Controlling maize storage in Kenya: what really works?

Posted by Corporate Communications on . Posted in Africa, Maize

As traditional storage methods are proving less efficient, especially when faced with pests, a team of scientists from CIMMYT and the Kenya Agricultural Research Institute researched the effectiveness of hermetic systems in controlling maize storage pests in Kenya. To identify the most effective system, CIMMYT’s Hugo De Groote, Simon C. Kimenju, Fred Kanampiu, Tadele Tefera, and Jon Hellin, and KARI’s Paddy Likhayo, tested metal silos and super grain bags at three sites in Kenya and concluded that it is technically feasible to control storage insects without insecticides in Africa by using hermetic storage. However, several unanswered questions remain:

  • While metal silos are very effective, they are also expensive. An economic analysis is necessary to determine the size at which silos become economical. Similarly, if super grain bags get perforated during the storage period, they can be used only once. If that is the case, what is their cost compared to other methods in the long run?
  • The speed of oxygen depletion needs to be measured. Is oxygen depleting slowly in the super grain bags, thus allowing some insects to survive and perforate the bags from inside? Or did the larger grain borer found in the bags perforate the bag from outside? Answers to these questions are crucial for further steps in grain protection: if the insects survive slow oxygen depletion, it is necessary to find measures to speed up the process; if the insects perforate the bags from outside, additional protection is needed.
  • Considering the pros (effective) and cons (costly) of metal silos, and the potential onetime- use-only quality of super grain bags, the authors considered the use of plastic rainwater tanks, which are very popular in Kenya and substantially cheaper than metal silos. Further research is needed to determine whether the larger grain borer would drill through the plastic.

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Comments (2)

  • William


    Thank you Team Hugo De Groote, Simon C. Kimenju, Fred Kanampiu, Tadele Tefera, Jon Hellin (CYMMIT) and Paddy Likhayo (KARI) for focusing the storage discussion with questions,

    Are Metal silos expensive? We know Postharvest losses and wasting inputs, especially disadvantaged labor used to grow the lost crop is expensive. Ghana and from what I read Kenya growers are likely the richest small holder growers in the world. Where else can a grower lose so much after harvest, waste inputs (maybe loan interest) and still be a grower?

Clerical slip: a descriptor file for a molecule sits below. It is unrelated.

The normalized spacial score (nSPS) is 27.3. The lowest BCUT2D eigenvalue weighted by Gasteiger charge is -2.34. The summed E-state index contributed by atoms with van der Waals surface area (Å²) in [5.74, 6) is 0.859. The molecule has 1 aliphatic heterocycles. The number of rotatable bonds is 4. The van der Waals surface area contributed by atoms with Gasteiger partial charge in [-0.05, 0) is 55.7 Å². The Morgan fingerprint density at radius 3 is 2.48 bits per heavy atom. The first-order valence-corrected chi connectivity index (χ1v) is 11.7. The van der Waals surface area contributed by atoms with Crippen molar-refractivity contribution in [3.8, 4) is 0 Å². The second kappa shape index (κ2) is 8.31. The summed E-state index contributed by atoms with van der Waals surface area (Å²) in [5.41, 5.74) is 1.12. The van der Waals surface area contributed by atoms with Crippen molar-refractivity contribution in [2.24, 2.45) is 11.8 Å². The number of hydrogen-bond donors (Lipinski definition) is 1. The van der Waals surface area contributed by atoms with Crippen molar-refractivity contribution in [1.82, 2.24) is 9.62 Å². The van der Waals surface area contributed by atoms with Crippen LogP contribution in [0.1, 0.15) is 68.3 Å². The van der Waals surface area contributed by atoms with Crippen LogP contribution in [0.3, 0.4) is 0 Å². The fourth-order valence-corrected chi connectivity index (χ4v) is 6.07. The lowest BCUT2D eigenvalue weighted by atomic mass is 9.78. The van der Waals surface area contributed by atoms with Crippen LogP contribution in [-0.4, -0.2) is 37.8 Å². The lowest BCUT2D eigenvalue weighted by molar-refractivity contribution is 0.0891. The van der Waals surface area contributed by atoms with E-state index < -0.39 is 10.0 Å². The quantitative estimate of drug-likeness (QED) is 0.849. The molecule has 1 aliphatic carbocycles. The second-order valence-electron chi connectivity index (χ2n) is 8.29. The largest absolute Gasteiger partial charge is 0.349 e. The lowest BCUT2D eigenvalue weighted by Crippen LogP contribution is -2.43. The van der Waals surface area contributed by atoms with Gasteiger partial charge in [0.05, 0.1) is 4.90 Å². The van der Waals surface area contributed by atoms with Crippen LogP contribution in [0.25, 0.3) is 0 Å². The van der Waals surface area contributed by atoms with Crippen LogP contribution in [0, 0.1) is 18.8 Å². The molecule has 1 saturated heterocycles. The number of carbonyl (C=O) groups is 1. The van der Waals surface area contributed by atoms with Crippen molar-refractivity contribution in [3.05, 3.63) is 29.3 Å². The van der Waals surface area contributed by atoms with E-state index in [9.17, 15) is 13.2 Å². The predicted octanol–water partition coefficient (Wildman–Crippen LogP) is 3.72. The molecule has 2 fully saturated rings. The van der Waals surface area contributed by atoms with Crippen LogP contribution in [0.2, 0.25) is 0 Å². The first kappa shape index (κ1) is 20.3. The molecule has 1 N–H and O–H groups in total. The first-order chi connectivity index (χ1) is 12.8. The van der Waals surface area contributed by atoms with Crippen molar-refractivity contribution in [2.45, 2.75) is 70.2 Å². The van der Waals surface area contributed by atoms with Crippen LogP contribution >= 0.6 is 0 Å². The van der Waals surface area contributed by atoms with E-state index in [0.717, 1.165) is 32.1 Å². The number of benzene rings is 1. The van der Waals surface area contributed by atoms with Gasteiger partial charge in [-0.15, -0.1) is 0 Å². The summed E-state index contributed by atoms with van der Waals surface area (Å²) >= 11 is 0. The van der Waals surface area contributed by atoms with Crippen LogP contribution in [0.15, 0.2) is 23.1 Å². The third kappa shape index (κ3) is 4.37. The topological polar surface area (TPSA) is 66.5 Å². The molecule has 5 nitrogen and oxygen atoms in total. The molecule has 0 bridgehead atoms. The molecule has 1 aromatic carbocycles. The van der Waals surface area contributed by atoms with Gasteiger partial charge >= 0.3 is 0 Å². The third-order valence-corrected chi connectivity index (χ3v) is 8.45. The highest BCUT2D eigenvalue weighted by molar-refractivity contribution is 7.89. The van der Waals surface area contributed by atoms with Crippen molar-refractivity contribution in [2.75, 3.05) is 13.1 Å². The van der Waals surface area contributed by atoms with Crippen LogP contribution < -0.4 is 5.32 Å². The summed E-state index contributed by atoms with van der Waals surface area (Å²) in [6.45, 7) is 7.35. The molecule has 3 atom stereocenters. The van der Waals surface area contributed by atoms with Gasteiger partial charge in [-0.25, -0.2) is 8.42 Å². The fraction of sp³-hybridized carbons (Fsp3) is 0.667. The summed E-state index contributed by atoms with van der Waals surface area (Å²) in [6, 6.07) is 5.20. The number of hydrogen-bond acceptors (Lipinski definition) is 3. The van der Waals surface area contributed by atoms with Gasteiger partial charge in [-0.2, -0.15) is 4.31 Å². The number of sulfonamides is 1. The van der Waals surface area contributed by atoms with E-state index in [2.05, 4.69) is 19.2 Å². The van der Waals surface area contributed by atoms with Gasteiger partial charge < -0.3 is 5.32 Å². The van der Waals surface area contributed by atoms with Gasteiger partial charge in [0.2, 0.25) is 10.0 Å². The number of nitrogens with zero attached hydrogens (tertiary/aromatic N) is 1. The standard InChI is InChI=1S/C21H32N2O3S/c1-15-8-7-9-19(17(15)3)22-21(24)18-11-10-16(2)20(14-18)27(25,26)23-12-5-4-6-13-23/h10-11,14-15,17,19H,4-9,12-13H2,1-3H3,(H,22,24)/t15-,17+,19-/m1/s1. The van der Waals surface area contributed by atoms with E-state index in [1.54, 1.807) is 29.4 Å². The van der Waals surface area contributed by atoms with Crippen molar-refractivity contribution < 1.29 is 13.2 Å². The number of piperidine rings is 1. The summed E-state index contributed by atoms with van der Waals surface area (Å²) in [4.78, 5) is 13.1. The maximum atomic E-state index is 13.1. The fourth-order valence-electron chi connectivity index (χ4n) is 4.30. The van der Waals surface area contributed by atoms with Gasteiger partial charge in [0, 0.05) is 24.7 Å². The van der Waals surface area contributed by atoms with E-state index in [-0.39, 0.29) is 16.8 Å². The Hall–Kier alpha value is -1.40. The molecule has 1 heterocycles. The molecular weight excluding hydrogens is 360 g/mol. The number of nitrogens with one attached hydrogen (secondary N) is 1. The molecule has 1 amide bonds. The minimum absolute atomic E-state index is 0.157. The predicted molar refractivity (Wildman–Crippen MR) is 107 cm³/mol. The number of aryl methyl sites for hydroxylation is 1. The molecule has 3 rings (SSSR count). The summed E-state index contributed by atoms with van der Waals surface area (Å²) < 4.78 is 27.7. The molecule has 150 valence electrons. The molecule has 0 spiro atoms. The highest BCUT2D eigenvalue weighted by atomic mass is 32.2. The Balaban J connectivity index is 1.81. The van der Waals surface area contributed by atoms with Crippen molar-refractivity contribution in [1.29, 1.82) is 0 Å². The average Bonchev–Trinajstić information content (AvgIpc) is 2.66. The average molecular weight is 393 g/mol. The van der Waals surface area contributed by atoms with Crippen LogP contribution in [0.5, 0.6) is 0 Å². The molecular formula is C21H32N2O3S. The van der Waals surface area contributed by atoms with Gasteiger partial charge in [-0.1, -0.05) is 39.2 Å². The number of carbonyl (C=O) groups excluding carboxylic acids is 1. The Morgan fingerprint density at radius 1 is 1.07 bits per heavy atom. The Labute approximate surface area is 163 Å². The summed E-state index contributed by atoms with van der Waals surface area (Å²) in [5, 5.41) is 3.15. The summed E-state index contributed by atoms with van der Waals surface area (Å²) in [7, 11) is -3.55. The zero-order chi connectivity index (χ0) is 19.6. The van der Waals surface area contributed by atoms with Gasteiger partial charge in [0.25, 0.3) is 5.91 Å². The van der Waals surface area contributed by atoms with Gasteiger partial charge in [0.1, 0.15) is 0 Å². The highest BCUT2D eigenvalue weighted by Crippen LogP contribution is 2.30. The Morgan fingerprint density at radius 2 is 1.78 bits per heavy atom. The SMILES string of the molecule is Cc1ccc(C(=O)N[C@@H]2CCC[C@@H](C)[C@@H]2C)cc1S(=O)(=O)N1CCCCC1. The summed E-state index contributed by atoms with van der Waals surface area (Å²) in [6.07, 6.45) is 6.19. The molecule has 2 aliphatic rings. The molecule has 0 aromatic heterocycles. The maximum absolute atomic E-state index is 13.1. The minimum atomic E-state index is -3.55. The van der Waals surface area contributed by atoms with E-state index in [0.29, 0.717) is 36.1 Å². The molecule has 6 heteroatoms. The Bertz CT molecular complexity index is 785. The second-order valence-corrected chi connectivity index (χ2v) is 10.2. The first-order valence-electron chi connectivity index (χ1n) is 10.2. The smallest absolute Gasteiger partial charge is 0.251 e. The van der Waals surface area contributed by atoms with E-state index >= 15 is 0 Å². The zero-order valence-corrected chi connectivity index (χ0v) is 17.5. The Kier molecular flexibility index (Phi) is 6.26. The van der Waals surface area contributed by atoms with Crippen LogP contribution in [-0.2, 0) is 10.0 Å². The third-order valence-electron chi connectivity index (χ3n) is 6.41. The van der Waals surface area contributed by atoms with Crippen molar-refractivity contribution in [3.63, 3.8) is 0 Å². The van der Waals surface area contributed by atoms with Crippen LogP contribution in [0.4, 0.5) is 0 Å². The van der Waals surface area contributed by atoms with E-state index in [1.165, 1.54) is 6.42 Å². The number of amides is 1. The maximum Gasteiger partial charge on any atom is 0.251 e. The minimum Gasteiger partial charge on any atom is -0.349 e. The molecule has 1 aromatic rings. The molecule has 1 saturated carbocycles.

Take comfort as Ertharin Cousin (executive director of the UN World Food Programme in Rome) does knowing that “tackling post-harvest loss is not rocket science. It does not require technological breakthroughs or years of high level scientific research (or economic analysis) as do some of the other challenges we face.”

    When and at what capacity do metal silos become economical?
    Only when growers stop mining with maize and gambling fertilizer to start farming will they be farmers who know the how and why of economical. It is easy for farmers who pay all labor a wage and keep records to “analyze” when the last unit invested returns more than the value of that last unit.

    Will the larger grain borer chew through hermetic bags? It does everywhere else and monitoring if air tight hermetic grain bags are working (no perforations)… Requires they are opened for inspection. But rest easy administrators and technocrats who also wonder about lifting sacks, technically hermetic bags work.

    Will the larger grain borer chew through polytanks? If the LGB decides there is food inside, probably. Until then, Poly water tanks are cheaper, especially if disadvantaged labor can be wasted. If labor receives a wage then adding practical labor saving bulk handing features to polytanks costs more, the result is less and sleeping is harder.

    At first look mobile storage is twice the price / tonne of capacity as stationary metal silo storage… Until a Farm business sees opportunity cost.
    When a farmer sees the opportunity cost of often EMPTY stationary storage compared to always FULL mobile storage the view to a lease or purchase is clear and sleeping is easy.

    When does mobile metal storage benefit national food security?
    When the disadvantaged can tactically and strategically navigate the kinks and missing links in the food value chain or Harvest tenure. Harvest tenure is when disadvantaged groups have the PRACTICAL ability to market what they grow.

    Lease or purchase NeverIdle storage for 1/2 average Postharvest losses and 1/2 missed marketing opportunities and farmers… sleep easier with the other 1/2 in your pocket.

    Thank you for this chance to comment and hear more team logic and who is funding research plans,



  • Ray Ban Bianchi


    You have made some good points there. I looked on the internet to find out more about the issue and found most individuals will go along
    with your views on this web site.


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The International Maize and Wheat Improvement Center (CIMMYT) edits and publishes an internet periodical in blog format entitled “CIMMYT.” The International Maize and Wheat Improvement Center is domiciled at Km. 45 Carretera México-Veracruz, Col, el Batán, Texcoco, Estado de México, México, C.P. 56237; phone + 52 (55) 5804-2004; Responsible Editor: Genevieve Renard. Reserved Right for Exclusive Use granted by the Mexican Copyright Office (valid in Mexico) no. 04-2013-091212312700-203. Responsible for updating this blog: Katelyn Roett, Km. 45 Carretera México -Veracruz, El Batán, Texcoco, Estado de México. C. P. 56150, México. Weekly update. © CIMMYT 2014.

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